Silence Of The Lambs

When shows were put on at the Turret Club or Rumours Club (during my tenure at least) performers were not allowed to be out in the audiance before or during the show, only being allowed to rush thru to go to the washroom or get a drink at the bar and most times the drinks were brought to the performer. There were a few exceptions to the rule, like myself as I was also director and stage manager and a few other things all wrapped up into one. Performers who made loud noises or talked loudly while another performer was on stage were chastised within an inch of their lives, barred from an upcoming show or not asked to perform again. This was a standard that we set right from the very first show, keeping performers away from the crowd set the illusion for the performance in the right path and performers that had a big mouth would just not be tolerated. Talking or yelling in the audiance by anyone is just plain rude and if the performance is not up to snuff...turf it, it only makes the rest that are doing their part look bad. This is how it was back then, we policed ourselves and it made us better.

Breakfast At Zellers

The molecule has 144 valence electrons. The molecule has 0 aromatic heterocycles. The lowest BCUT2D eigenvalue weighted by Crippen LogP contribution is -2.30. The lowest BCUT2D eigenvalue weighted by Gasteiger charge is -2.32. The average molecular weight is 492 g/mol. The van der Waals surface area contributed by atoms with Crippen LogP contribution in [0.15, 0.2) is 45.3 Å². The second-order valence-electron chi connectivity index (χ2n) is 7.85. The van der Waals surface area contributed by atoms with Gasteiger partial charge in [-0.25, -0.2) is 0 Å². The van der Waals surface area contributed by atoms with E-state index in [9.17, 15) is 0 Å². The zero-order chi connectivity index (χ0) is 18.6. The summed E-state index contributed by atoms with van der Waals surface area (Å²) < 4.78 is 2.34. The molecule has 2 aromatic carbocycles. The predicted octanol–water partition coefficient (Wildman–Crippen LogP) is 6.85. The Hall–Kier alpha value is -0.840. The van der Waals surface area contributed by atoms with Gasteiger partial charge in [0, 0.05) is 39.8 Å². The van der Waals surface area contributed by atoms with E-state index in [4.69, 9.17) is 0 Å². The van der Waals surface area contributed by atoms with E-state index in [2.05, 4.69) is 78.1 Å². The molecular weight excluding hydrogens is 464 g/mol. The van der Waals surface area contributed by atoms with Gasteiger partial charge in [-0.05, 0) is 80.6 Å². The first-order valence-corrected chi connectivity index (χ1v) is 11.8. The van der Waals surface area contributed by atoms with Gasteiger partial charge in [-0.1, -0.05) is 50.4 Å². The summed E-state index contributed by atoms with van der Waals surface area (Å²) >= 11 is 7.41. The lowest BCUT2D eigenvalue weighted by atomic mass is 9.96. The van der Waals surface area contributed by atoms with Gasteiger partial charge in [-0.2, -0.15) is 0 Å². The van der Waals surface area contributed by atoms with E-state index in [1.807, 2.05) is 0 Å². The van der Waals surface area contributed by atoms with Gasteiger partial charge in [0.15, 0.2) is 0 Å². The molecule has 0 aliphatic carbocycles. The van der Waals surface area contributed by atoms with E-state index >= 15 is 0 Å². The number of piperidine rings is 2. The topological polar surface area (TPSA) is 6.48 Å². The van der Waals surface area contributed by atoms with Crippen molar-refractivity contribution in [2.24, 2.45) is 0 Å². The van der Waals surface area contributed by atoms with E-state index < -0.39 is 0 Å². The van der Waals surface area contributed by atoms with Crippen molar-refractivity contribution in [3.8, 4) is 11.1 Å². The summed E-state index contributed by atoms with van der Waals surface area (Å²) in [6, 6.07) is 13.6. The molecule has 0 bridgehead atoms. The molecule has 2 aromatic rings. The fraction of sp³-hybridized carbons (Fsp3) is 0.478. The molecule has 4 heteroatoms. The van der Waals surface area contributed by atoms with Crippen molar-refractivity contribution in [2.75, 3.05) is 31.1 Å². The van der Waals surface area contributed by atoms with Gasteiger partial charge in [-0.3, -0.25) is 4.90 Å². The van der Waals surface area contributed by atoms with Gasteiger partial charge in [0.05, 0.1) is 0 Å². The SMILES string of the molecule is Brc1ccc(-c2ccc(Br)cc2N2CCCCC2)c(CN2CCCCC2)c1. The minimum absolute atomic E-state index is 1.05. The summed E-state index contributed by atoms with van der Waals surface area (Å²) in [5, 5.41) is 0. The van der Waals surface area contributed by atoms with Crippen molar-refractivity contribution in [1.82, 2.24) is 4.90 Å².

A lot of mornings after working all night, I would head across the street to Zellers for breakfast (Reflections Cabaret building). It was a 2 eggs and bacon, home fries and refillable coffee for 99 cents. On a lot of those mornings I would find myself sitting beside John Neville (artistic director of NeptuneTheatre), he was a quiet man who usually kept to himself but for some reason one morning we started to talk and we sort of became breakfast buddies. Some days we would just say hi and continue with breakfast (we seemed to know when one or the other just wanted to be quiet). At one breakfast meeting, I started telling him about the stage lights that I had just made for The Turret Club. His interest peaked and he wanted to hear more. I told him how I took apple juice tins and cut a hole in the bottom and inserted rubber outdoor light sockets. Then I cut wire coat hanger and used that as stays to hold them in place on a 2x4 and then painted it all flat black. Each light had a line going to a homemade panel box made out of plywood which I had inserted receptical boxes with rows of household dimmer switches, 1 dimmer for each light and a master dimmer for all. The final thing was to make corrugated cardboard squares and cut a hole in the center, just large enough so that it would clip over the lip of each can; between 2 peices of these I put color gels to add color to the stage. John was so excited by this, he said that this was what he and his friends did for stage lighting when he was a kid starting out. John dropped by one day to see the lights in action and you could see the excitement in his face as he took a walk down his memory lane. Zellers closed out a couple years later and became the Misty Moon. I never saw John after that, except maybe walking down the street once in a while. I was so proud that he acknowledged my work and I kind of miss Breakfast At Zellers.